Liked by 2 people

      • stephen1001
        February 10, 2017

        And you won’t be surprised to hear that’s one of the ones that made the cut!
        Fragile & The Yes album are the other two

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      • I would agree that those are the three Yes albums that any newbie should check out first, but there’s plenty more to love as you dive deeper into their catalog, even several of their ’80s albums (Drama, 90125, Anderson Bruford Wakeman Howe) that some ’70s-era fans unfairly dismiss.

        Liked by 2 people

  2. critterjams
    February 10, 2017

    kinda muddies the “punk killed prog” narrative, doesn’t it? this was a No. 1 and ELP’s Works, Vol. 1 hit the Top Ten (despite being…kinda janky). GFTO is a classic – the title track was one of the first Yes tracks I heard and I was blown away – put the rock back in prog!! (sadly, no other Yes tunes are quite like that one)

    Liked by 1 person

    • Great point about the punk vs. prog battle, which might have gone to punk in the eyes of critics, but when it came to album sales, chart activity and longevity, prog outlasts them all. No one can make those dinosaurs extinct. 😀

      I agree that there’s nothing else in their catalog quite like “Going For The One,” but that’s one of the great things about them: always confounding expectations and then moving on to something else.

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    • Vinyl Connection
      February 10, 2017

      Perhaps “Owner of a lonely heart” or “Almost like love”?

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      • Comparing those to “Going For The One”? I suppose they all qualify as essentially straight-forward rockers (with the expected left turns) but I suppose that countrified pedal steel sets “GFTO” apart from any others.

        Liked by 1 person

      • Vinyl Connection
        February 10, 2017

        It was the ‘rocking’ part I was responding to, Rich. But I’ll confess, I got fed up with the single pretty quickly!

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      • You got fed up with the title track? It’s not one of my all-time favorites but it does stand out as a unique song in their discography.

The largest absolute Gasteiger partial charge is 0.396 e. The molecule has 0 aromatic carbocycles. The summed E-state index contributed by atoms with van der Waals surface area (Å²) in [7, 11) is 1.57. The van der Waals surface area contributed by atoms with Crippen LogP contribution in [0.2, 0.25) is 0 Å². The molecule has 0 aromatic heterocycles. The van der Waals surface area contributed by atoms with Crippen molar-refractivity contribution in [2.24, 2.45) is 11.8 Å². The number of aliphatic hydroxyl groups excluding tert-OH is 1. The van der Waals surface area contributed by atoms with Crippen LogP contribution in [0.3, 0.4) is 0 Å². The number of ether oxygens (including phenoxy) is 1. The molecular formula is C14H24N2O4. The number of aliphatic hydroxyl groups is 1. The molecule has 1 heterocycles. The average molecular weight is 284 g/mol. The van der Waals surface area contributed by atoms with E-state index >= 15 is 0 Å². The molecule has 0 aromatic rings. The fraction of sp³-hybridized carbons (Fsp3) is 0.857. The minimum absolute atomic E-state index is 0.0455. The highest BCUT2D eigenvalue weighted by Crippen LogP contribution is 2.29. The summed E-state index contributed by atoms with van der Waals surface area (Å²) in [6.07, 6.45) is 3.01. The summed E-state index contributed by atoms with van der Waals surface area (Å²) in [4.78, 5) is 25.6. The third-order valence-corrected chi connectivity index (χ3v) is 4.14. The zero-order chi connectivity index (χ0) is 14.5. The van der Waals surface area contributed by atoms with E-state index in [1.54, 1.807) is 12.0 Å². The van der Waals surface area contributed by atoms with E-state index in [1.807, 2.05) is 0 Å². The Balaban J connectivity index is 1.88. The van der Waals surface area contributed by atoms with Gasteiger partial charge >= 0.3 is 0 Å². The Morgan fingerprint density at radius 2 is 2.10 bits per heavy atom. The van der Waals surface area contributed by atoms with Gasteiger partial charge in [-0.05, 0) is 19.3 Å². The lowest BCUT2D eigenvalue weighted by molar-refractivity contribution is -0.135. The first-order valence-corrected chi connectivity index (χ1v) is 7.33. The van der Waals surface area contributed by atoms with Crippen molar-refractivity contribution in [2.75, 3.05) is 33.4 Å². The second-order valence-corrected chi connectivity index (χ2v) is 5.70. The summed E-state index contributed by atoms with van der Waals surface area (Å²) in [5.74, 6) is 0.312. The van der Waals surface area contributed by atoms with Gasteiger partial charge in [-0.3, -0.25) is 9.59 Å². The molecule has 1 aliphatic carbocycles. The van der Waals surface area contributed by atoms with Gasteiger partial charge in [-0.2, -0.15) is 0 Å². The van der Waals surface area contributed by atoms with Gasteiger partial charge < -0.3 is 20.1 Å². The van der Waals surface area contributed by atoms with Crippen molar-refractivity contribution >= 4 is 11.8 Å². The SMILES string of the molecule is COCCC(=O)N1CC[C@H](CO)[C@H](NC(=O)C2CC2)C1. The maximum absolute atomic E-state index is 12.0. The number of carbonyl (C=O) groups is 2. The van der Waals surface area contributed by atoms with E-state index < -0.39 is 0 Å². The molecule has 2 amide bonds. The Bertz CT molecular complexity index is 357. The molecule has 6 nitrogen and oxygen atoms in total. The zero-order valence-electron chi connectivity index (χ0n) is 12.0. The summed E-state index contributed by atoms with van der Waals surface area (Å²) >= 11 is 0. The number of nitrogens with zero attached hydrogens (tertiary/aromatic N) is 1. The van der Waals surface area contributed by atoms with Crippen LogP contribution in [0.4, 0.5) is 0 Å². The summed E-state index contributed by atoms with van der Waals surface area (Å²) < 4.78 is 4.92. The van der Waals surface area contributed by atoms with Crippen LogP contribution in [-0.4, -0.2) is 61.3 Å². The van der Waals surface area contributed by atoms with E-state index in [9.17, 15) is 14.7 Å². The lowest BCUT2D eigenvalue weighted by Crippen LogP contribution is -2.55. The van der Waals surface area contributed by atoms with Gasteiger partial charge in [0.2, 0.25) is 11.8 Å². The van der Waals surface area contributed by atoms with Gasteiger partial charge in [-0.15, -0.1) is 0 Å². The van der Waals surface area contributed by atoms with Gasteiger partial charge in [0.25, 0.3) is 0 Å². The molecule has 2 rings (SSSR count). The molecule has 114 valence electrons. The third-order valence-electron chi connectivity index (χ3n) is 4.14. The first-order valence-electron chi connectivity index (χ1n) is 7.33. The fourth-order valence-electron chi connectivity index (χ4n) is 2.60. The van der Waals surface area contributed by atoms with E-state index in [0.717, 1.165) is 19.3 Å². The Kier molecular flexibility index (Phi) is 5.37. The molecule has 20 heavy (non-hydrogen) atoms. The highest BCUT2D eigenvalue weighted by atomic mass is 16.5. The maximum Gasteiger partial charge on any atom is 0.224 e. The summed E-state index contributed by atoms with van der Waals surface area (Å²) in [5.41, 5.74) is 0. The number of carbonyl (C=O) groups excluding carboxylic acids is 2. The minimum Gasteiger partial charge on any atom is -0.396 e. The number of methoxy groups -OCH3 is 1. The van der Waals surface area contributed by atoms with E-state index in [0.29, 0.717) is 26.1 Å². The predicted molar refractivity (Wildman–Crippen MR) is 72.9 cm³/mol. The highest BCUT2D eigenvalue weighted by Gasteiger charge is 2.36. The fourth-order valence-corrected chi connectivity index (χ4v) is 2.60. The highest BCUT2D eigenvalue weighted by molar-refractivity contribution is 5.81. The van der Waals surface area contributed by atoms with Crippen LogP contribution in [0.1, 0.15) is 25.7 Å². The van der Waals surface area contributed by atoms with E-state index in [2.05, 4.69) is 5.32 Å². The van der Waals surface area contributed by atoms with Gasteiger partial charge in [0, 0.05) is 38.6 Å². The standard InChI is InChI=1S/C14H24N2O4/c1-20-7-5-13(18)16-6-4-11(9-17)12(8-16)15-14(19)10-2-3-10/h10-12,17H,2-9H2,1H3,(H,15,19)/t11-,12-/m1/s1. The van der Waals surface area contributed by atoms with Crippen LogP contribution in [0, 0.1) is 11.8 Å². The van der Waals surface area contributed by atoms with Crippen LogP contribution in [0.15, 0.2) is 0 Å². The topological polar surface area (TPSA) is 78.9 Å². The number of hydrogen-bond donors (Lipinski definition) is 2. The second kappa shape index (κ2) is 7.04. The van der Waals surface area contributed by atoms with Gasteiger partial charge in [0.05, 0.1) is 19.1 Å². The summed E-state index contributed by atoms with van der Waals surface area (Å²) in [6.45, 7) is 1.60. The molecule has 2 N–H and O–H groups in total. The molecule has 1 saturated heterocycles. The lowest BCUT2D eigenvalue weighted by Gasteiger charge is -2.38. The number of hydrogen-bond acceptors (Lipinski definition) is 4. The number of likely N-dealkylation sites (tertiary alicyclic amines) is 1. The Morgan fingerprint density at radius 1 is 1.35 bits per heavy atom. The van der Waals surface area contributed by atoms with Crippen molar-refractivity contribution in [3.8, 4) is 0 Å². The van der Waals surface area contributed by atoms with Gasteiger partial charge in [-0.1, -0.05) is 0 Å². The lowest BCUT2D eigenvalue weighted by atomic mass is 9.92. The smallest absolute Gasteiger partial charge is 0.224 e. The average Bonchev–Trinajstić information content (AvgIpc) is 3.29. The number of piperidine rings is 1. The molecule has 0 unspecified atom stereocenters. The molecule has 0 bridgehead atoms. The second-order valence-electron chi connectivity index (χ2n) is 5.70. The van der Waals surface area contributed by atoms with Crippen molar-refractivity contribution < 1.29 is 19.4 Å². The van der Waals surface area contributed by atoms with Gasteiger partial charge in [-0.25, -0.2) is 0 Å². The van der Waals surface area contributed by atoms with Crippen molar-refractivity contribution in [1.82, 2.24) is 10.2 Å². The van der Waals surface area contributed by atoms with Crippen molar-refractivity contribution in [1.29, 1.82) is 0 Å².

Liked by 1 person

      • Vinyl Connection
        February 10, 2017

        Perhaps because it was on the radio? Maybe I should pull it out again. It’s been a while…

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      • I can see it getting old if you heard it non-stop when it was released, but maybe with fresh ears you’ll have a whole new appreciation for it. I’m always amazed at how good “Wonderous Stories” sounds. I’ll never grow tired of that one.

        Liked by 1 person

  3. Alyson
    February 10, 2017

    Such a strange time 1977 – In the UK, if you were male and under 20, it was punk all the way but if you were over 20 albums like these were still a must-buy. I remember spending long evenings at my old school boyfriend’s house playing records, and this was one his older brother had which I loved so (dare I say it) I made a copy onto cassette tape. Think I still have it but nothing to play it on now!

    Rick Wakeman is almost better known here nowadays for being a raconteur and appears on television all the time, even forming part of a gaggle of “grumpy old men” who have a good moan about modern day life. Still goes on tour complete with cape but spends most of the evening telling stories.

    Looking back at your FYF choices so far noticing that most have been by artists outwith the US – Was that the norm in 1977 or did you just have more international tastes?

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    • I have a feeling the punk/prog (or punk/all other genres) divide was much clearer in the UK, since that’s where punk made the biggest impact, so teenage memories of that time will differ between the US & UK. I was still a pre-teen and I was absorbing music like a sponge. I didn’t buy any punk albums but I liked some of what I heard (especially The Ramones, one of my first concerts). It wasn’t until new wave that I really started to open up to, well, the new wave of artists like Joe Jackson, Graham Parker, The Pretenders, etc. Pretty much anyone who combined attitude with melody.